Choke of the Day: Dropping the Dickinson doll–both times–was hilarious, complete with the readings outside the door and little Emily Dickinson hovering in the crack to “read” her poems to us.

Class MVP: Alyssa for initiating the motion to do something about it whenever someone drops the Dickinson doll and (I think) coming up with our first plan of action against The First Dude. We’re counting on you Snape!

Quote of the Day: [Insert Gary Richards’ Dickinson parody poem here]
The only one I remember in full is:

My Life had stood – a Loaded Gun –
Enough said.



Ryan’s Bridge to the Blog: Dickinson’s “Master” Letters


In class today, I think Alyssa initiated a compelling discussion when she expressed her discomfort and disappointment with Dickinson’s surprisingly self-subjugating tone in the “Master” letters.  Prof. Scanlon complicated this reading though, by referring to passages in the third and fourth paragraphs of letter 233, in which Dickinson challenges her Master, revealing that she is not telling him everything about herself and suggesting that if merely the markers of their gender–his beard and her petals–were reversed, the power dynamics of their relationship would also reverse.

So what do we do here?  Do we read Dickinson’s servile tone as genuine passive submission?  Or do we read it as performative feminism that seeks to, in Salska’s words, “seduce” the Master into Dickinson’s confidence with seeming servility?

In reading over the letters again, I tend to fall on the side of Alyssa’s initial reaction, mostly because of one particularly cringe-worthy passage in the last paragraph of  letter 248, when Dickinson writes:  “Master – open your life wide, and take me in forever, I will never be tired – I will never be noisy when you want to be still.  I will be [glad] [as the] your best little girl – nobody else will see me, but you – but that is enough – I shall not want anymore – and all that Heaven only will disappoint me – will be because it’s not so dear.”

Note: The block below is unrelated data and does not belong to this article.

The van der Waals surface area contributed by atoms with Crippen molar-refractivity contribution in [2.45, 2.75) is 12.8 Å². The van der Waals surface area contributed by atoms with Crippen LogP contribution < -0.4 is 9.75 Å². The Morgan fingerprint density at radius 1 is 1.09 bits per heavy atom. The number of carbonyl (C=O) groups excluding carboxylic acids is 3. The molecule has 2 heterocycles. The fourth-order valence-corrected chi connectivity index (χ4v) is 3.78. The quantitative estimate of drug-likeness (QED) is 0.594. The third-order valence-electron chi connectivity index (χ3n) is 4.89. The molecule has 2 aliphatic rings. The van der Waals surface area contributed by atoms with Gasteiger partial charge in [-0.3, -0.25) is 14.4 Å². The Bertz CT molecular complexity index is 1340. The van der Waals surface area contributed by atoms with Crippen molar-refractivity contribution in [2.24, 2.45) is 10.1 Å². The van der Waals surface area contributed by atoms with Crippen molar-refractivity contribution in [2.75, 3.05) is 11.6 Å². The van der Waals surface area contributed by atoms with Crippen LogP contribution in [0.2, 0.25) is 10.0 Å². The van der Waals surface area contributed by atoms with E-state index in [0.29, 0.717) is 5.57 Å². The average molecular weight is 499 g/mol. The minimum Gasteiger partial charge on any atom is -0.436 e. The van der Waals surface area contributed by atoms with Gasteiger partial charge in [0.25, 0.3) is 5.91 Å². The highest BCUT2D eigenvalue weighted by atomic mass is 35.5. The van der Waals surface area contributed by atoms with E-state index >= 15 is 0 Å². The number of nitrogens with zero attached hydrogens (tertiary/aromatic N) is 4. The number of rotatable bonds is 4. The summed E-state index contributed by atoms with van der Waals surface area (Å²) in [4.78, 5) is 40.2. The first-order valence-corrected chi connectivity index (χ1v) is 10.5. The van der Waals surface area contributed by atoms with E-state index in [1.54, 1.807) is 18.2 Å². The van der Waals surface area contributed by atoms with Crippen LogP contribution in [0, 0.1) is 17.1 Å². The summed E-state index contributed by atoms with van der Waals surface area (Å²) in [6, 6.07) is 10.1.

While the concluding lines of this passage are reminiscent of Dickinson’s correspondence with Sue, in even the most passionate of those letters, Dickinson never suggests a willingness to subjugate her will to Sue’s as she does to her Master’s here.  What’s troubling me more than anything else is the line about her own poetic voice, where Dickinson proclaims that she will “never be noisy” when her Master wants her to be still.   In a sense, this claim appears to contradict the defiant Vesuvius line that Scanlon drew our attention to in letter 233.

But on the other hand, there’s a quote in the Salska article that reminded me of Scanlon’s comment about Bakhtinian  theory and provides a helpful frame for maybe understanding some of the inconsistencies of tone and voice in ED’s correspondence, particularly the “Master” letters.

“Recent studies of Dickinson’s letters seek to demonstrate that, nourished by a culture of intimacy of which the letter was a primary vehicle, the poet formulated principles of her poetics in the course of her intense and extended correspondence. Her poetry and her correspondence are founded on the epistemological resistance to “closure in all its forms” and on the primacy of the intimate but dialogic, not monologic, voice, a base from which other stylistic affinities between her poetry and prose derive” (Salska 165).

Here, Salska suggests that we follow the same guiding principle we’ve been using to read her poetry–the avoidance of “closure in all forms”–in parsing out her letters.   Salska also cautions against the search for THE EMILY DICKINSON in her letters, instead advocating the reading of her various tones–the strong-willed feminist and the submissive love-slave–as fluctuating personas that dialogue with her various confidants.

So I guess we can have our Dickinson Black Cake and eat it too, right?  Or is this kind of a cop-out?  What do you guys think?

On another note, since there’s only one Dickinson hat and lots of awesome things happening in class, I thought I’d take the liberty of creating a few more daily blog-only awards:

Choke of the Day: Matt, for realizing after reading an entire letter out loud that he had actually chosen the wrong one to read.

Class MVP: Matt again, for penetrating said letter with deep insight anyway, but mostly for passing around a bag of runts.

Quote of the Day: “I kissed a girl and I liked it?  Isn’t that the name of some stupid song?”  –Scanlon, demonstrating her formidable knowledge of pop culture feminist criticism.